If I do an lsmod I can see that both hostap and hostap_cs are loaded- could this be the problem?

Also, how do I get full screen, bvdd video playback working? I noticed there is no bvdd module loaded and 'modprobe bvdd' fails

So would these problems be fixed if I upgraded to pdaXii2? Which is more stable and bug free, pdaXii13 5.4.9 or pdaXii2?


X did something a bit weird (a big desktop switcher just appeared in top left corner of the screen) so I did a reboot. Tried playing a video again after a reboot and it played full screen OK, bvdd is loaded now! Yay! I was thinking my luck might be in but still no wifi

General Discussion / Pandora
« on: December 22, 2007, 04:24:30 am »
For the last year or two it seems that one of the main topics of discussion on this board has been the arrival of new PDA's and UMPC's that might be a worthy Z replacement. Although some of these units have offered some superior specs, they'd always fall short somehow ie no clamshell, no Linux support, inferior screen or something.

Well, thankfully it would seem our calls for a REAL Z replacement have finally been answered with PANDORA (is this the first female computer since the Amiga??) which is due to be released Spring 2008 for around £199 (they hope!). Check out these specs!

~800Mhz ARM CORTEX cpu
Clamshell design!
On-board wifi
Linux/X11 as standard!
800x480 screen
USB2 host
7M poly/s 3D accel
A/V output
2 x SDHC slots
keyboard AND joypad

There you go! Pretty much everything we were hoping for in a new Zaurus but from a relatively unknown British company. Why has it took so long for someone to put something like this together when there have been so many suitable dev boards to base such a design upon for years? I'm just hoping the build quality of these things can match the Z, if they manage that at £199 I'm sure it'll be a HUGE success and could well be the device to break Linux open to much wider, more mainstream audience?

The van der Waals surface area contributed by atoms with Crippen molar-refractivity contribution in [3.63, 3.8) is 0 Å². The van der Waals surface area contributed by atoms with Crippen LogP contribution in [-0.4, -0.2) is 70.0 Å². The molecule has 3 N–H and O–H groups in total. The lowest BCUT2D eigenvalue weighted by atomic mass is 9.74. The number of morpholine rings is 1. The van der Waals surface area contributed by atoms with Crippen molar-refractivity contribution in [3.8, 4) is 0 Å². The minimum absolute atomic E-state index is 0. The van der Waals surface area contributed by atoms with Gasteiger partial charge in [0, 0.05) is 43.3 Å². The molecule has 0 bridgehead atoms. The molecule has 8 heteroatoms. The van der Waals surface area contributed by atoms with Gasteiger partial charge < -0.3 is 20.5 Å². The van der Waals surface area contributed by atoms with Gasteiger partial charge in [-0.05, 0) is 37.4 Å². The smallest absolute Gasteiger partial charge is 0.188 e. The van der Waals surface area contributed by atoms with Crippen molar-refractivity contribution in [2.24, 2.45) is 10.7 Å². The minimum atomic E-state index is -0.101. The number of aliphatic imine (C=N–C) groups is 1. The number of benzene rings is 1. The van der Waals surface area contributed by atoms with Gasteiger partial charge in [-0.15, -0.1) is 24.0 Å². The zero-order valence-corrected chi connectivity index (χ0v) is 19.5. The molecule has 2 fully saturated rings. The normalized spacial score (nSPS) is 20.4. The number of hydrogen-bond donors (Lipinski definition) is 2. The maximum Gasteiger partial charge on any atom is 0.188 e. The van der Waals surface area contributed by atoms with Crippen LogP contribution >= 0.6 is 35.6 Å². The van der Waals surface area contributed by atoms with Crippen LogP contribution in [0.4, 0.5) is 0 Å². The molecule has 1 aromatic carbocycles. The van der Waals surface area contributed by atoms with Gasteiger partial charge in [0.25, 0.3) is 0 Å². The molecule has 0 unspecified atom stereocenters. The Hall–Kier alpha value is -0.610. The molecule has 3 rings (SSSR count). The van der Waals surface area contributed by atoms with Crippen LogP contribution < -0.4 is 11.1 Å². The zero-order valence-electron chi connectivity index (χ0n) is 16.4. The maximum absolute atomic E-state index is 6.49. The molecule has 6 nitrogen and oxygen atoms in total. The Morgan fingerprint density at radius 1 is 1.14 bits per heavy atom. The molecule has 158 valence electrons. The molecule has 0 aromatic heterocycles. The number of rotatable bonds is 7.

Sharp ROMs / Cacko Dial-up W/ Serial Modem
« on: December 20, 2007, 10:19:05 am »
I'm trying to connect to the internet using a serial modem  that I have attached to my c3000 via a USB to serial adapter. I have successfully used this same setup to connect to dial-up under pdaXii13 but now I'd like to do the same under cacko.

I have created a dial-up account and input all the details in cackos network tool. I have my modem plugged in and turned on but cacko doesn't seem to register it as the 'Connect' button is greyed out and when I run the browser I just get the error

"Cannot find the device card for communication"

Any ideas?